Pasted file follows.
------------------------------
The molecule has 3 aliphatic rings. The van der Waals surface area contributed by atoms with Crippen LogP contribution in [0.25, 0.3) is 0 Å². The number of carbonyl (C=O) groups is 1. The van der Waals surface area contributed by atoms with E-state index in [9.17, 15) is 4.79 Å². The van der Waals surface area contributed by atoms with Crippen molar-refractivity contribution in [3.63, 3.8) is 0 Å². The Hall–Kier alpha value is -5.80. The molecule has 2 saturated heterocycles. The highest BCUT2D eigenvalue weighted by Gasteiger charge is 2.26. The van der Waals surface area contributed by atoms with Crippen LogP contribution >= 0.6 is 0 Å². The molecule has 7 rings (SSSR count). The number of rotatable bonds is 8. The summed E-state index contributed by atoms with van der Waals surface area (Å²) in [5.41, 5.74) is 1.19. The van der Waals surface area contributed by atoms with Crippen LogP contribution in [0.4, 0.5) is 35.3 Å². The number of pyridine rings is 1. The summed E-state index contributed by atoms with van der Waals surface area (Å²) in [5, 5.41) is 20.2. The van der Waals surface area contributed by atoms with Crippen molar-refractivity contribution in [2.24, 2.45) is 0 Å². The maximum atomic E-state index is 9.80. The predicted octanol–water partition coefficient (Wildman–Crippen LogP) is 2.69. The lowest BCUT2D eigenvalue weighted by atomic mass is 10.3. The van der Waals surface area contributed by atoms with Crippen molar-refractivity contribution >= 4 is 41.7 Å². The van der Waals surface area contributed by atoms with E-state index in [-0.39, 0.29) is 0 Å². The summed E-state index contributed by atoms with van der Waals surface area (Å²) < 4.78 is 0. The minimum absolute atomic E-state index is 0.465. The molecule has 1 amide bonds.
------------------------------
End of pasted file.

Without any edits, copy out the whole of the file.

The molecule has 3 aliphatic rings. The van der Waals surface area contributed by atoms with Crippen LogP contribution in [0.25, 0.3) is 0 Å². The number of carbonyl (C=O) groups is 1. The van der Waals surface area contributed by atoms with E-state index in [9.17, 15) is 4.79 Å². The van der Waals surface area contributed by atoms with Crippen molar-refractivity contribution in [3.63, 3.8) is 0 Å². The Hall–Kier alpha value is -5.80. The molecule has 2 saturated heterocycles. The highest BCUT2D eigenvalue weighted by Gasteiger charge is 2.26. The van der Waals surface area contributed by atoms with Crippen LogP contribution >= 0.6 is 0 Å². The molecule has 7 rings (SSSR count). The number of rotatable bonds is 8. The summed E-state index contributed by atoms with van der Waals surface area (Å²) in [5.41, 5.74) is 1.19. The van der Waals surface area contributed by atoms with Crippen LogP contribution in [0.4, 0.5) is 35.3 Å². The number of pyridine rings is 1. The summed E-state index contributed by atoms with van der Waals surface area (Å²) in [5, 5.41) is 20.2. The van der Waals surface area contributed by atoms with Crippen molar-refractivity contribution in [2.24, 2.45) is 0 Å². The maximum atomic E-state index is 9.80. The predicted octanol–water partition coefficient (Wildman–Crippen LogP) is 2.69. The lowest BCUT2D eigenvalue weighted by atomic mass is 10.3. The van der Waals surface area contributed by atoms with Crippen molar-refractivity contribution >= 4 is 41.7 Å². The van der Waals surface area contributed by atoms with E-state index in [-0.39, 0.29) is 0 Å². The summed E-state index contributed by atoms with van der Waals surface area (Å²) < 4.78 is 0. The minimum absolute atomic E-state index is 0.465. The molecule has 1 amide bonds.